Fethiye is a large region of South West Turkey sitting along Turkey’s stunning Turquoise coast. The area has long lured property investors and holidaymakers attracted by its diverse beauty, wealth of history, year round facilities and laid back lifestyle. Offering an alluring mix of traditional villages and lively seaside resorts all nestled into a backdrop of rugged pine-clad mountains – there’s property in Fethiye to suit all tastes and budgets.

The area of Fethiye is primarily known as home to the Blue Lagoon of Oludeniz, the signature coastal image for Turkey. This beautiful bay and its picture perfect setting attracts tourists from around the world in their droves. Residential development in the bay itself is prohibited leaving the nearby resorts of Hisaronu, Ovacik, Calis and Uzumlu the most popular choice for property investment in the region – although there are many additional locations to consider as-well.


Central Fethiye is a popular investment choice for Turks and foreigners that want to benefit from the excellent amenities and transport links, or stay clear of the busy tourist resorts. It’s no surprise that the town is so popular, it has been fought over for centuries – its mix of history, traditional charm and contemporary lifestyle romances most people that visit. A local saying is very true, “visit Fethiye once and you are sure to return”.
Fethiye town centre boasts a long impressive harbour front and newly extended promenade. This restaurant and bar lined walkway stretches from up-market Karagozler to the east, with its deluxe private marina and boutique hotels, to the popular beach resort of Calis to the west. A new bicycle lane and running/walking path runs along the majority of the seafront stretch giving a popular alternative to driving or taking the bus into town. Sit at a Fethiye seafront cafe and you are blessed with picture-postcard views towards Sovalye Island, the larger of 12 islands circling the Fethiye gulf. Much of the harbour front has been reclaimed, modernised and extended over the years earning it the nickname ‘millionaires row’. Here you enjoy a bustling café and restaurant scene fed by regular sea-taxi services from Calis, ferry services to the Greek Island of Rhodes and gullet cruises popular with those wanting to tour the striking turquoise coast. The properties looking onto the strip are priced understandably high given the views and location. The town centre is an eclectic mix of old world and new generation. It offers a good high street with modern shops, brand names, supermarkets, a cinema, banks, live music venues and Turkish and international restaurants. Recognised food and fashion chains and fast food outlets are also in good supply. Turn down a side street and you are drawn into a cool vine covered enclave of traditional bazaars in Paspatur, Fethiye’s ‘old town’. Housed in traditional shuttered Ottoman buildings, Paspatur has an collection of craft and carpet stores, jewellers, tea houses, cafes, spice and leather shops set around a warren of small squares cooled by overhead water sprays – an ideal escape in the height of Turkey’s summer heat. The majority of properties in central Fethiye are apartments, normally without a pool and built to appeal to the local Turkish market. As the town has developed, so has the housing market. Alongside older traditional apartments, newly built developments have sprung up. Prices of property in central Fethiye tend to start at around £40,000 for a traditional 2 bed apartment, and rise to £1 million+ on the rare occasion a villa along the new seafront becomes available. Prices do creep up for modern builds, and the closer you get to the new the seafront, expect to pay more – a premium if you want a sea view. There are a few houses and villas scattered close to the centre, but these rarely come on the market and if they do, they tend to sell quickly.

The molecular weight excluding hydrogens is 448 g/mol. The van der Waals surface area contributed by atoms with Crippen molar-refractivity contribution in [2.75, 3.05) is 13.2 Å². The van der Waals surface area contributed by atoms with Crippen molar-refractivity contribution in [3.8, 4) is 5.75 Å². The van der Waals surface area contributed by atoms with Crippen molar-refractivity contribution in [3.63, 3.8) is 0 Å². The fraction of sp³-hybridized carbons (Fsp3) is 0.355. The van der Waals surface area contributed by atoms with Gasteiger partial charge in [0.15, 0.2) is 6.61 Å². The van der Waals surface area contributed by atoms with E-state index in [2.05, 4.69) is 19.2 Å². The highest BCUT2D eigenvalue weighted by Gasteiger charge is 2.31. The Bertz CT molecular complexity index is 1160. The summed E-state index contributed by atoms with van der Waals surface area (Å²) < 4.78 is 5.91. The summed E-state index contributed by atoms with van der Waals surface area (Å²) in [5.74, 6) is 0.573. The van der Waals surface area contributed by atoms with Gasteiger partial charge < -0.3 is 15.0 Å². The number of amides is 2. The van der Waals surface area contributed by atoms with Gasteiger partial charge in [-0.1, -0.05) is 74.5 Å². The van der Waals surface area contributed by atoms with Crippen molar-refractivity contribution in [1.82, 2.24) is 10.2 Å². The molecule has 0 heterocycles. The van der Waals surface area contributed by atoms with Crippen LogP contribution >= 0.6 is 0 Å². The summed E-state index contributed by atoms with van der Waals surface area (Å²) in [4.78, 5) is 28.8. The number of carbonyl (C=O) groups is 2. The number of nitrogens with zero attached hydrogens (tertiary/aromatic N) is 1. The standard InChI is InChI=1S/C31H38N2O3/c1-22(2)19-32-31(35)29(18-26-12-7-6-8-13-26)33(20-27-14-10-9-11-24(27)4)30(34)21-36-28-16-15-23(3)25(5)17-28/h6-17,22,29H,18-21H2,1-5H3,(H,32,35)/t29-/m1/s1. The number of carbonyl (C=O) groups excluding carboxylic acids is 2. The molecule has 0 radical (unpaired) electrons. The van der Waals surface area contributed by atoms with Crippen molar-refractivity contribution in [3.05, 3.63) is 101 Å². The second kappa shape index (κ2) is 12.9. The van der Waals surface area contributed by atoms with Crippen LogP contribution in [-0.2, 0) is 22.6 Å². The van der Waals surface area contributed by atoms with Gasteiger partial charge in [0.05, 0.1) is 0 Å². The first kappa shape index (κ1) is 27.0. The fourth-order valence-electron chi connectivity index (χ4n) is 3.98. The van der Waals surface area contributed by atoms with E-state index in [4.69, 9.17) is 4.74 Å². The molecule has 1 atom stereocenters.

Tasyaka and Deliktas are popular residential suburbs of Fethiye. They are situated around a 5 minute bus ride or drive along the Hisaronu/Oludeniz road from Fethiye town centre.
Until around 2008, only a few apartment blocks spread over the farmland and both areas were mainly populated by Turks taking advantage of the cheap property on offer and close proximity to the town centre. Recently both Tasyaka and Deliktas have grown and now a nice mix of local and foreign residents are now in residence. The main through road is packed full of supermarkets, shops, bakeries and patisseries. The transport links are excellent to Fethiye, Hisaronu and Oludeniz. A new shopping mall, Erasta AVM, has been built within easy reach of both areas providing a good mix of high street shops, coffee houses, cafes, a modern cinema, bowling, fast food court and children’s soft play centre. The area also has a good selection of public and private schools, nurseries and colleges. Property wise apartment blocks and complexes are commonplace. Some modern blocks were built with foreign residents in mind featuring pools and/or complex facilities. These tend to come with a higher price. Towards the rear of Tasyaka, as you start heading up the steep mountain road towards Hisaronu and Oludeniz, you find what’s known locally as ‘Tasyaka Hills’. Many of the properties here offer stunning sea views across Fethiye bay and the islands beyond. This area now has a couple of boutique restaurants and hotels that have become popular venue for weddings and celebrations. Considering the views, prices in this area are normally reasonable, with apartments starting at as little as £45,000.